Smart pyjamas which help people sleep by monitoring heartbeat, breathing and posture could be available in two years

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Smart pyjamas which help people sleep by monitoring heartbeat, breathing and posture could be available in two years



HIGH tech ‘smart’ pyjamas that monitor heartbeat, breathing and sleep posture to give you the perfect night’s rest could soon be available, scientists have revealed.
Within two years the “smart” nightwear costing between £75 and £150 could monitor and help improve sleep.
SWNS:South West News Service High-tech pyjamas which help you get a better nights sleep could be on the market in two years time
The person will not notice they are wearing the five self-powered sensors but they will provide a continuous monitoring of heartbeat, breathing and sleep posture – all factors that play a role in how well a person slumbers.
The feedback can help improve sleep patterns by highlighting what is going wrong.
Getting enough quality sleep can help protect people against stress, infections and multiple diseases, such as heart and kidney disease, high blood pressure and diabetes.
And previous research has found quality sleep also increases mental acuity and sharpens decision-making skills.
SWNS:South West News Service Ordinary-looking pyjamas are transformed into ‘smart’ ones with five sensors that measure heartbeat, respiration and posture
Yet most people do not get enough sleep, or the right kind.
Associate Professor Dr Trisha Andrew at the University of Massachusetts, Amherst, said: “Smart apparel with embedded self-powered sensors can revolutionise human behaviour monitoring by leveraging everyday clothing as the sensing substrate.
“The key is to inconspicuously integrate sensing elements and portable power sources into garments while maintaining the weight, feel, comfort, function and ruggedness of familiar clothes and fabrics.
“Our smart pyjamas overcame numerous technical challenges “We had to inconspicuously integrate sensing elements and portable power sources into everyday garments, while maintaining the weight, feel, comfort, function and ruggedness of familiar clothes and fabrics.BILLION DOLLAR INDUSTRY
“We also worked with computer scientists and electrical engineers to process the myriad signals coming from the sensors so that we had clear and easy-to-understand information.”
The sleep industry is booming worth nearly $29 billion in the US alone.
Although some manufacturers of smart mattresses claim the products can sense movement and infer sleep posture, they do not provide detailed information to the sleeper and are not portable for travel.
Commercially available electronic bands worn on the wrist give information about heart rate and monitor how much total sleep the wearer gets.
The key to the smart pyjamas is a process called reactive vapour deposition
But until now, there has not been anything that a typical consumer could use to monitor posture and respiratory and cardiac signals when slumbering.
The key to the smart pyjamas is a process called reactive vapour deposition.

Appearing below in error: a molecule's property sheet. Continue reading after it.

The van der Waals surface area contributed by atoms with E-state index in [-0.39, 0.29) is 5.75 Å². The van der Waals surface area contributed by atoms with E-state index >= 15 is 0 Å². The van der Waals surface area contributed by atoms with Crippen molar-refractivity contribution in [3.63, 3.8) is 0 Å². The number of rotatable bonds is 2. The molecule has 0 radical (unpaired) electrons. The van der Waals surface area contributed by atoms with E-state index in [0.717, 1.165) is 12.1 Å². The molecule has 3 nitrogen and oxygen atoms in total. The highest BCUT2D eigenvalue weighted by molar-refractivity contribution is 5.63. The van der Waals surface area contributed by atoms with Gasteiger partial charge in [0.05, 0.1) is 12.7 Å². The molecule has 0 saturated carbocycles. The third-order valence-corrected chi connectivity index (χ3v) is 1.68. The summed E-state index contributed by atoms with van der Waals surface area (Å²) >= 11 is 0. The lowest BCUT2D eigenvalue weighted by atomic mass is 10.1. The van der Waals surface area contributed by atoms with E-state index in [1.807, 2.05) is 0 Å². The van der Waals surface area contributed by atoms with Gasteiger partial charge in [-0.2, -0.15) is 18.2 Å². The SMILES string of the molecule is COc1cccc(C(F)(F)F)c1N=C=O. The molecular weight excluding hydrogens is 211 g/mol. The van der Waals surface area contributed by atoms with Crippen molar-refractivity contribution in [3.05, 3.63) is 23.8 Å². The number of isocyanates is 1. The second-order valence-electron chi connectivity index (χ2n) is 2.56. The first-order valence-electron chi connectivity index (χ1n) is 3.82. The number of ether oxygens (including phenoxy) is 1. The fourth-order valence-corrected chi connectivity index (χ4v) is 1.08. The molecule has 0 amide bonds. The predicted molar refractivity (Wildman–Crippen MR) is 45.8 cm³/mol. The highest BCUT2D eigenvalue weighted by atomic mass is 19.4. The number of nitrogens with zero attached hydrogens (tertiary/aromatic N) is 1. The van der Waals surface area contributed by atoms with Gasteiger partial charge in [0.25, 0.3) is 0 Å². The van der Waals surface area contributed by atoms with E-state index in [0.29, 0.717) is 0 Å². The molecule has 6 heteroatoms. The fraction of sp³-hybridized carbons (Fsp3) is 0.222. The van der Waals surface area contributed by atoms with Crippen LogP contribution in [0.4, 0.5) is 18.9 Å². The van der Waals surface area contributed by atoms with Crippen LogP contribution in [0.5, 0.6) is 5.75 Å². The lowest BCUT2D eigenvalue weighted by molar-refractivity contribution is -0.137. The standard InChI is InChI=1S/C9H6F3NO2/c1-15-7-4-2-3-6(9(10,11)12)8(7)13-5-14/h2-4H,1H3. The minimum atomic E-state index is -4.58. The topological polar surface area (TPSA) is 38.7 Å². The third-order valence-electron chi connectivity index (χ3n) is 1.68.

Prof Andrew explained: “We use reactive vapour coating to transform commonly-available, mass-produced fabrics, threads or premade garments into a plethora of comfortably-wearable electronic devices by directly coating them with uniform and conformal films of electronically-active conjugated polymers.
“This method allows us to synthesise a polymer and simultaneously deposit it directly on the fabric in the vapour phase to form various electronic components and, ultimately, integrated sensors.THE ‘PHYJAMA’
“Unlike most electronic wearables, the vapour-deposited electronic polymer films are wash-and-wear stable, and they withstand mechanically demanding textile manufacturing routines.”
The “Phyjama,” as the scientist calls it, has five discrete textile patches with sensors in them, interconnected using silver-plated nylon threads shielded in cotton.
The wires from each patch end up at a button-sized printed circuit board placed at the same location as a pyjamas button.
Data are wirelessly sent to a receiver using a small Bluetooth transmitter that is part of the circuitry in the button.
Alamy The nightwear is set to cost between £75 and £150
The garment includes two types of self-powered sensors that detect “ballistic movements,” or pressure changes. Four of the patches are piezoelectric and detect constant pressures, such as that of a bed against a person’s body.
These first-of-their-kind patches are used in different parts of the “Phyjama” so that the researchers can determine sleeping posture. However, this type of sensor cannot pick up the faint pressure from a beating heart.
The triboelectric patch detects quick changes in pressure, such as the physical pumping of the heart, which provides information on heart rate.
This is the first time such a sensor has been shown to detect tiny ballistic signals from the heart.
The nightwear has been tested on volunteers and the team is in talks with a manufacturer.
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The technology is being expanded to wearable electronic sensors that detect gait and send feedback to a monitor to help prevent falls in residents living in care homes and sheltered accommodation.
The results were presented at the American Chemical Society (ACS) Spring 2019 National Meeting & Exposition in Orlando.
Prof Andrew concluded: “We will describe our efforts in monitoring heart rate, breathing, joint motion/flexibility, gait and sleep posture using loose electronic garments and highlight collaborative endeavours to combine signal processing, machine learning and human factor integration to predict behaviour in selected at-risk populations.”
Want a good night’s sleep? Give your pillow the press test to see if it needs replacing

 

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